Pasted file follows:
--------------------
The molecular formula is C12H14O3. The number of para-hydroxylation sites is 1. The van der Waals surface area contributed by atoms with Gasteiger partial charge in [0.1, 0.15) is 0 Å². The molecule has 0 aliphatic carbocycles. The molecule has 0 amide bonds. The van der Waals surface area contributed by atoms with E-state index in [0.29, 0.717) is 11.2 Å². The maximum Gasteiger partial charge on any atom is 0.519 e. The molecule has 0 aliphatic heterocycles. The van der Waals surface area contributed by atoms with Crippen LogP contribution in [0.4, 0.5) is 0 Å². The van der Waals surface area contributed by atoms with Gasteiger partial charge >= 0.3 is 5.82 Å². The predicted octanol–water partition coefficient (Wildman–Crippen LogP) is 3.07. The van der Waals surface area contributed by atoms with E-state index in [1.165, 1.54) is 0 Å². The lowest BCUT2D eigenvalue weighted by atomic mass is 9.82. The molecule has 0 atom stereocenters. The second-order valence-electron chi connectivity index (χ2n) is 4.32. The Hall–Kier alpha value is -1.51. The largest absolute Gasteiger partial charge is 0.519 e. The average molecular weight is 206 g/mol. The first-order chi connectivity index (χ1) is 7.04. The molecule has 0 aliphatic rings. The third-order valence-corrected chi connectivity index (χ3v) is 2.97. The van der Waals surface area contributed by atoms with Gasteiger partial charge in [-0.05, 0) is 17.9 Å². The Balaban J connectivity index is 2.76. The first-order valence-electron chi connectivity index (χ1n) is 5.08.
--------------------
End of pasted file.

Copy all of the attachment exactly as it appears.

The molecular formula is C12H14O3. The number of para-hydroxylation sites is 1. The van der Waals surface area contributed by atoms with Gasteiger partial charge in [0.1, 0.15) is 0 Å². The molecule has 0 aliphatic carbocycles. The molecule has 0 amide bonds. The van der Waals surface area contributed by atoms with E-state index in [0.29, 0.717) is 11.2 Å². The maximum Gasteiger partial charge on any atom is 0.519 e. The molecule has 0 aliphatic heterocycles. The van der Waals surface area contributed by atoms with Crippen LogP contribution in [0.4, 0.5) is 0 Å². The van der Waals surface area contributed by atoms with Gasteiger partial charge >= 0.3 is 5.82 Å². The predicted octanol–water partition coefficient (Wildman–Crippen LogP) is 3.07. The van der Waals surface area contributed by atoms with E-state index in [1.165, 1.54) is 0 Å². The lowest BCUT2D eigenvalue weighted by atomic mass is 9.82. The molecule has 0 atom stereocenters. The second-order valence-electron chi connectivity index (χ2n) is 4.32. The Hall–Kier alpha value is -1.51. The largest absolute Gasteiger partial charge is 0.519 e. The average molecular weight is 206 g/mol. The first-order chi connectivity index (χ1) is 7.04. The molecule has 0 aliphatic rings. The third-order valence-corrected chi connectivity index (χ3v) is 2.97. The van der Waals surface area contributed by atoms with Gasteiger partial charge in [-0.05, 0) is 17.9 Å². The Balaban J connectivity index is 2.76. The first-order valence-electron chi connectivity index (χ1n) is 5.08.